Not too worry, FCC bureaucrats in DC can monitor all of CA's outside plants and make sure the DSL shutdowns are for maimtenance reasons only.
DCITDave
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DCITDave,
User Rank: Light Beer
12/5/2012 | 3:42:43 AM
re: Lightspeed Unauthorized
But should someone really be able to pull a lever and shut off DSL to an entire neighborhood?

I'm tempted to go back and give that think a yank to see what happens.

ph
DCITDave
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DCITDave,
User Rank: Light Beer
12/5/2012 | 3:42:43 AM
re: Lightspeed Unauthorized
desi,

the article points out exactly where lightspeed is going next. no one's announced that yet. it's news.

re: "after all, most of the interesting stuff comes through the message board anyway."

that's true, some days. and it keeps folks coming back. so that's a good thing.

ph
Bifferoo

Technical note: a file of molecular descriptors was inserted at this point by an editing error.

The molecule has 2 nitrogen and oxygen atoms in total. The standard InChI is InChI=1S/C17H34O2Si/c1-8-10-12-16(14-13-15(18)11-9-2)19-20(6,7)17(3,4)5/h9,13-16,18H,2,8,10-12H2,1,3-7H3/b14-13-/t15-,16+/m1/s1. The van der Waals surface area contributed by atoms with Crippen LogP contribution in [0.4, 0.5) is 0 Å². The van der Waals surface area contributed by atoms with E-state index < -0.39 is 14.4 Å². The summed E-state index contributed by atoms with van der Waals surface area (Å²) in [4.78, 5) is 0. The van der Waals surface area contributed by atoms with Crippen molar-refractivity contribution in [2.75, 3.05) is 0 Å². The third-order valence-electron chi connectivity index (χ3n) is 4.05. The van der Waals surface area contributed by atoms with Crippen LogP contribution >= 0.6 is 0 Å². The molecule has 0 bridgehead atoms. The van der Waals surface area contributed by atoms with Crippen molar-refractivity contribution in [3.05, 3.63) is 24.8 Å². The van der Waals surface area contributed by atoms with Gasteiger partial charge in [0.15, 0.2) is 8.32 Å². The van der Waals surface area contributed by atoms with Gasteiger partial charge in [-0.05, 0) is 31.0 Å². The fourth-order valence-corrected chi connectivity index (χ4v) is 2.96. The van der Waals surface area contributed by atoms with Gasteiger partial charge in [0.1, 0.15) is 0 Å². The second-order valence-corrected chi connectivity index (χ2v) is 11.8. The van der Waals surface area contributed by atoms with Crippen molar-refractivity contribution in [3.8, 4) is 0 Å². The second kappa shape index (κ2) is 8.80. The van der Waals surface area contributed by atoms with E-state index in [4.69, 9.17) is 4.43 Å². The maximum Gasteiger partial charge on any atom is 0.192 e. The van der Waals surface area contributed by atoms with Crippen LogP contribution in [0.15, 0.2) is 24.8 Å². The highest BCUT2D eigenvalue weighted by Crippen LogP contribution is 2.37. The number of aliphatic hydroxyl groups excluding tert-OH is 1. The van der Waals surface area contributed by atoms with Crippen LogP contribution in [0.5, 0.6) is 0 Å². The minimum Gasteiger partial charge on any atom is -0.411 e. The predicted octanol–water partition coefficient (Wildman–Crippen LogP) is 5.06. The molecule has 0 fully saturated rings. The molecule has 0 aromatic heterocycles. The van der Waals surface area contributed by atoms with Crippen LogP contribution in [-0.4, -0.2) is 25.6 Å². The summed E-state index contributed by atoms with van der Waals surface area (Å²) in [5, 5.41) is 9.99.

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Bifferoo,
User Rank: Light Beer
12/5/2012 | 3:42:38 AM
re: Lightspeed Unauthorized
The ONT on side of the model home appears to be an old model of the Alcatel ONT. Alcatel hasn't been selling these for close to a year. How old are these pictures?
oldPCSguy
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oldPCSguy,
User Rank: Light Beer
12/5/2012 | 3:42:24 AM
re: Lightspeed Unauthorized
saw some trenching happening literally on the city limit of Riverside. Stopped to ask what they were putting in and was told fiber is on the way. I already knew that cause the dig alert people had been painting vegatable soup of acronyms all over the street. I did a little research with the city and learned that new AT&T telco (allegedly fiber) cabinets are coming down the street. A few months ago verizon buried their own fiber under the street. They passed my neighborhood and it appears they are not putting in any cabinets hear my neighborhood. It looks like a little fiber war is starting between two big dogs in the hood.
rs50terra
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rs50terra,
User Rank: Light Beer
12/5/2012 | 3:42:17 AM
re: Lightspeed Unauthorized
The pictures show a very ugly story. The profusion of cabinets is now what one would like to see in a new and modern subdivision.

I wonder how people out up with it.

I have Cable and one can barely notice their boxes on the street.

AT&T, wake up!